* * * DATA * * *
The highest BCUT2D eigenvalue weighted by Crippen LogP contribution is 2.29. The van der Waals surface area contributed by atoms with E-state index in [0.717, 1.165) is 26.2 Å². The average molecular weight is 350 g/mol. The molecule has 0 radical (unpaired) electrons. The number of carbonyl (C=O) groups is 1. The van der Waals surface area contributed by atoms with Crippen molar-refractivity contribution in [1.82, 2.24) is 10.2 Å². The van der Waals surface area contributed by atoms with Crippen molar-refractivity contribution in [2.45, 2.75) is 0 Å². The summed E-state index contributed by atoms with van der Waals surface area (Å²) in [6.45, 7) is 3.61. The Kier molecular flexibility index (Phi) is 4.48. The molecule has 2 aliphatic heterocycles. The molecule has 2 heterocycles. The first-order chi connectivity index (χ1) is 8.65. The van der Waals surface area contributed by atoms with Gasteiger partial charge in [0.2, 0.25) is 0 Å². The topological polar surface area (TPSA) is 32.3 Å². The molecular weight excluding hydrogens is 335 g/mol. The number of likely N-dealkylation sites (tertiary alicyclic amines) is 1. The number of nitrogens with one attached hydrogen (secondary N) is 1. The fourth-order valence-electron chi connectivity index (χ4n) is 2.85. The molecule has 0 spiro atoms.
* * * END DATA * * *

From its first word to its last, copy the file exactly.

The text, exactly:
The highest BCUT2D eigenvalue weighted by Crippen LogP contribution is 2.29. The van der Waals surface area contributed by atoms with E-state index in [0.717, 1.165) is 26.2 Å². The average molecular weight is 350 g/mol. The molecule has 0 radical (unpaired) electrons. The number of carbonyl (C=O) groups is 1. The van der Waals surface area contributed by atoms with Crippen molar-refractivity contribution in [1.82, 2.24) is 10.2 Å². The van der Waals surface area contributed by atoms with Crippen molar-refractivity contribution in [2.45, 2.75) is 0 Å². The summed E-state index contributed by atoms with van der Waals surface area (Å²) in [6.45, 7) is 3.61. The Kier molecular flexibility index (Phi) is 4.48. The molecule has 2 aliphatic heterocycles. The molecule has 2 heterocycles. The first-order chi connectivity index (χ1) is 8.65. The van der Waals surface area contributed by atoms with Gasteiger partial charge in [0.2, 0.25) is 0 Å². The topological polar surface area (TPSA) is 32.3 Å². The molecular weight excluding hydrogens is 335 g/mol. The number of likely N-dealkylation sites (tertiary alicyclic amines) is 1. The number of nitrogens with one attached hydrogen (secondary N) is 1. The fourth-order valence-electron chi connectivity index (χ4n) is 2.85. The molecule has 0 spiro atoms.